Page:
“Every check-in is unique, and we’ll continue to address this by letting guests choose the option that is most comfortable for them personally,” Prusnick says.

Supporting the Support Staff

Behind the scenes, the tablets off er additional advantages for Hyatt. Because both the hardware and the software are easy to use, associates need a minimum of training.

On-screen graphics show essential customer information at a glance, such as whether a guest is a new or returning client.

“With the iPad, the procedures are smoother and require fewer keystrokes than with the traditional desktop application,” Erdman says. “With the tablet, the information is all on one screen. And to confi rm that information is accurate, the agent just turns the tablet around to show the guest.”

Prusnick says tablets also bring more variety to an associate’s day, because they now can divide their time between working at the front desk, moving about the lobby and meeting travelers at the airport. “Tablets give them new fl uidity, and that makes their day much more interesting and exciting,” he says.

Many support staff members are also using wireless devices for increased effi ciency. For example, a new application that Hyatt implemented from M-TECH called HotSOS helps housekeeping and engineering workers address individual requests for room amenities, such as special pillows or extra blankets.

The program runs on the Apple iPod touch, a smartphone-sized digital device. The housekeeping staff can use the tools to quickly change the availability status of a room once it’s been cleaned and log maintenance requests, such as the need for a new light bulb or a plumbing repair.

Why the iPad Stands Out

Hyatt chose iPad devices over other tablets because each new iPad version also has maintained compatibility with earlier versions of Apple’s iOS operating system.

Prusnick says that Hyatt’s software developer finds the iOS platform easy for programming. Using iPad devices also ensures that the proprietary applications written for the tablets will run on the iPod touch and iPhone form factors.

“That gives us the functionality we need to check in and check out a guest on different platforms,” says Prusnick.

Hyatt Hotels ipad
Photo: Paul S. Howell

“A few guests said this [tablet] approach made them feel like a VIP,” says Brian Erdman, Analyst for IT operations at Hyatt Hotels & Resorts.

But Hyatt quickly realized it needed help rolling out the hardware and software. Each of the hundreds of devices used in Hyatt properties across the U.S., Canada and the Caribbean must be set up with the company’s proprietary applications and configurations. So the hotel chain turned to CDW and the resources of its Configuration Centers, state-of-the-art facilities that are ISO 9001:2000-certified and that can build and install preconfigured solutions for enterprises.

“Configuring the devices was creating a burden for the various Hyatt locations,” says Russell Pavlak, CDW account manager. “But we have teams in place that specialize in configuring hundreds of systems at a time. That made it possible for us to immediately offer a turnkey solution for Hyatt.”

Configuration team members install Hyatt’s custom applications onto each device and send the hardware to the appropriate Hyatt location.

“We created a wireless profile for them, as well,” Pavlak adds. “The various hotel locations sent our configuration team the permissions needed to get on the hotels’ wireless networks securely, and CDW added the profiles to the iOS devices. Each location has a different profile, which makes the networks more secure.”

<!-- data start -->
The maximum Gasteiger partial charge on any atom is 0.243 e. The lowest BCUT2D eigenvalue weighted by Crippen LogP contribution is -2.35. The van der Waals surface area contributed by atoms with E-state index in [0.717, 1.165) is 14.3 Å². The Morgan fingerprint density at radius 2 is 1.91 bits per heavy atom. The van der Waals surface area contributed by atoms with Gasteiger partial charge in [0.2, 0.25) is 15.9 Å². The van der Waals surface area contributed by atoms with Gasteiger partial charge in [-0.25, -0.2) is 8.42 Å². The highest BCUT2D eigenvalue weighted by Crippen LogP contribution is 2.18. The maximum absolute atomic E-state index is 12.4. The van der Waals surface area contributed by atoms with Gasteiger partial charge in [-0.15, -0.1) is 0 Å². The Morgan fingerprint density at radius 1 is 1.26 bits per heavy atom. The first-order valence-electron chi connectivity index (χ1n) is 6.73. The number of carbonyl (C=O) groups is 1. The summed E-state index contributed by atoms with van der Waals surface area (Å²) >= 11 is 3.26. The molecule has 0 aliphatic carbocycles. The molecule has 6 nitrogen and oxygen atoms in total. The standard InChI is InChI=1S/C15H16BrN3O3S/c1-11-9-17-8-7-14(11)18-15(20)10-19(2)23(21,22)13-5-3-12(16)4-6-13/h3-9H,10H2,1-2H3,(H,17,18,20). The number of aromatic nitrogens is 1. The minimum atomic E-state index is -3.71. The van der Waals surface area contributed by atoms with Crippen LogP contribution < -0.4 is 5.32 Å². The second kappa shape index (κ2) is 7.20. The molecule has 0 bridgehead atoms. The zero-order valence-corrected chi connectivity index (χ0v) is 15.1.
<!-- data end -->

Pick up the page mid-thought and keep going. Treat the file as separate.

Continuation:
Another challenge that Hyatt faced was developing the right tools for the room-key system. The Hyatt chain is moving away from magnetic stripe keys, used at many hotels, in favor of more reliable RFID key systems. The card encoders used on the iPad devices had to support this newer technology.

Hyatt is also working with its peripherals developer to build encoders that will eventually support Near Field Communications, an emerging wireless technology that’s starting to show up in some mobile devices. In fact, Near Field Communications may in the future allow smartphones to replace room keys and to be used as electronic wallets.

“We are hopeful that in the future you will have a quick and easy check-in experience just by taking your iPhone to a kiosk or going up to an agent who has an iPad,” Prusnick says.

Network connectivity also was an important consideration. Hyatt runs the tablets on an 802.11n wireless infrastructure, relying on the Simple Certificate Enrollment Protocol for user authentications and to regulate mobile devices as they pass through a firewall to the back-end server.

The server for retrieving room records and room-key encoding runs on a dedicated segment of the larger network in order to further secure communications with the property management system.

A Foundation for the Future

Hyatt Regency O’Hare is one of the largest of nearly a dozen Hyatt hotels that are taking advantage of tablets for both check-in and check-out services. But those numbers will be growing quickly over the next few months.

“We’re continuing to deploy the solution to other facilities to make this part of our brand standard,” Prusnick explains. “Virtually all of our hotels will have both check-in and check-out capabilities by the end of next year.”

After that, Prusnick will be ready for the next wave of innovations brought on by expanding mobile solutions.

“We have embraced mobility in a way that will allow us to be very nimble about addressing the changes in how consumers are using mobile technology while they’re traveling,” he says.

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About the Author

Alan Joch

Alan Joch

Alan Joch has been an independent business and technology writer for more than a decade. His expertise includes server and desktop virtualization, cloud computing, emerging mobile applications, cybersecurity and green IT. Follow him on Twitter @alanallegro